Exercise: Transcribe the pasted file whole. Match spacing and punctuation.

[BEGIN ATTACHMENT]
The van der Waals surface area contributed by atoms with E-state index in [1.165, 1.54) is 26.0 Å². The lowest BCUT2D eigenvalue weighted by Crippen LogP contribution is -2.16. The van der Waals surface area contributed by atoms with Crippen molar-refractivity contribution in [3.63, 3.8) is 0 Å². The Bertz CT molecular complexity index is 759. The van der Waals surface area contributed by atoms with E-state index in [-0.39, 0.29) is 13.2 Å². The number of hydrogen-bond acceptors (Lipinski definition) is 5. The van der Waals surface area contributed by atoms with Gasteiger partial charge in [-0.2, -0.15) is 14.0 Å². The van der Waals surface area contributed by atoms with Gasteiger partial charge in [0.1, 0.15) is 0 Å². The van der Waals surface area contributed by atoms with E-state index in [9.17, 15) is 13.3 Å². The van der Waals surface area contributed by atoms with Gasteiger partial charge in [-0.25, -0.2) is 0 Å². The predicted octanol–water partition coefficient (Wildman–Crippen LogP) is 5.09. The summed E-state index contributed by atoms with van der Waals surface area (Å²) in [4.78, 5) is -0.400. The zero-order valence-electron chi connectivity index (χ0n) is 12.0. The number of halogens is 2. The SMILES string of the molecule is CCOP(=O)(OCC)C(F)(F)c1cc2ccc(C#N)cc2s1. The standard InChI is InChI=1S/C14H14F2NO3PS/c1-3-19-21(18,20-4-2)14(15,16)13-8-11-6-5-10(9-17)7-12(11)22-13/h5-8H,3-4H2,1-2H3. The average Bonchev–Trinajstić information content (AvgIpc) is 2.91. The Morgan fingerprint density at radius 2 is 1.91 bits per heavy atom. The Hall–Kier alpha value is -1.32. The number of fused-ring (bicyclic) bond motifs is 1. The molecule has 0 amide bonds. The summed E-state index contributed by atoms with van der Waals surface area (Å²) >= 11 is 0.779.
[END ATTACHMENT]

The van der Waals surface area contributed by atoms with E-state index in [1.165, 1.54) is 26.0 Å². The lowest BCUT2D eigenvalue weighted by Crippen LogP contribution is -2.16. The van der Waals surface area contributed by atoms with Crippen molar-refractivity contribution in [3.63, 3.8) is 0 Å². The Bertz CT molecular complexity index is 759. The van der Waals surface area contributed by atoms with E-state index in [-0.39, 0.29) is 13.2 Å². The number of hydrogen-bond acceptors (Lipinski definition) is 5. The van der Waals surface area contributed by atoms with Gasteiger partial charge in [-0.2, -0.15) is 14.0 Å². The van der Waals surface area contributed by atoms with Gasteiger partial charge in [0.1, 0.15) is 0 Å². The van der Waals surface area contributed by atoms with E-state index in [9.17, 15) is 13.3 Å². The van der Waals surface area contributed by atoms with Gasteiger partial charge in [-0.25, -0.2) is 0 Å². The predicted octanol–water partition coefficient (Wildman–Crippen LogP) is 5.09. The summed E-state index contributed by atoms with van der Waals surface area (Å²) in [4.78, 5) is -0.400. The zero-order valence-electron chi connectivity index (χ0n) is 12.0. The number of halogens is 2. The SMILES string of the molecule is CCOP(=O)(OCC)C(F)(F)c1cc2ccc(C#N)cc2s1. The standard InChI is InChI=1S/C14H14F2NO3PS/c1-3-19-21(18,20-4-2)14(15,16)13-8-11-6-5-10(9-17)7-12(11)22-13/h5-8H,3-4H2,1-2H3. The average Bonchev–Trinajstić information content (AvgIpc) is 2.91. The Morgan fingerprint density at radius 2 is 1.91 bits per heavy atom. The Hall–Kier alpha value is -1.32. The number of fused-ring (bicyclic) bond motifs is 1. The molecule has 0 amide bonds. The summed E-state index contributed by atoms with van der Waals surface area (Å²) >= 11 is 0.779.